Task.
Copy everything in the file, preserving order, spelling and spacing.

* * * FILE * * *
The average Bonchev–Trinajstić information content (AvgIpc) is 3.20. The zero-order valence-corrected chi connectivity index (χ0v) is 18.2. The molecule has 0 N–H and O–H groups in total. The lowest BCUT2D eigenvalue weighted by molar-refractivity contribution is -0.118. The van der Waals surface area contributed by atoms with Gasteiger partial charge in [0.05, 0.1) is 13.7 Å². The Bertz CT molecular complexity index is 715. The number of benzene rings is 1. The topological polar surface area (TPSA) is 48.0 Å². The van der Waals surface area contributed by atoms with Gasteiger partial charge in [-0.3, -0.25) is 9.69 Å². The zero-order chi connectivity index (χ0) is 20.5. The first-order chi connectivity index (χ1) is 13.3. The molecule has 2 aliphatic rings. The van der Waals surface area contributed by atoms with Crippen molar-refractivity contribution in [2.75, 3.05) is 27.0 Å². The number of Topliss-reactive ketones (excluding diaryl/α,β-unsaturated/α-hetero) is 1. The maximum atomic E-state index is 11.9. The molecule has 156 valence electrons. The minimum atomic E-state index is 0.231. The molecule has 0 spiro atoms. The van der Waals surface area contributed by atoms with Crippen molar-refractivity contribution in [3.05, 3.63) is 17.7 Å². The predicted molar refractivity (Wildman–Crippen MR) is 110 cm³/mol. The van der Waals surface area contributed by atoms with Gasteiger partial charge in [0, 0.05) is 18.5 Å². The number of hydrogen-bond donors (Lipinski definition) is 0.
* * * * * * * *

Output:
The average Bonchev–Trinajstić information content (AvgIpc) is 3.20. The zero-order valence-corrected chi connectivity index (χ0v) is 18.2. The molecule has 0 N–H and O–H groups in total. The lowest BCUT2D eigenvalue weighted by molar-refractivity contribution is -0.118. The van der Waals surface area contributed by atoms with Gasteiger partial charge in [0.05, 0.1) is 13.7 Å². The Bertz CT molecular complexity index is 715. The number of benzene rings is 1. The topological polar surface area (TPSA) is 48.0 Å². The van der Waals surface area contributed by atoms with Gasteiger partial charge in [-0.3, -0.25) is 9.69 Å². The zero-order chi connectivity index (χ0) is 20.5. The first-order chi connectivity index (χ1) is 13.3. The molecule has 2 aliphatic rings. The van der Waals surface area contributed by atoms with Crippen molar-refractivity contribution in [2.75, 3.05) is 27.0 Å². The number of Topliss-reactive ketones (excluding diaryl/α,β-unsaturated/α-hetero) is 1. The maximum atomic E-state index is 11.9. The molecule has 156 valence electrons. The minimum atomic E-state index is 0.231. The molecule has 0 spiro atoms. The van der Waals surface area contributed by atoms with Crippen molar-refractivity contribution in [3.05, 3.63) is 17.7 Å². The predicted molar refractivity (Wildman–Crippen MR) is 110 cm³/mol. The van der Waals surface area contributed by atoms with Gasteiger partial charge in [0, 0.05) is 18.5 Å². The number of hydrogen-bond donors (Lipinski definition) is 0.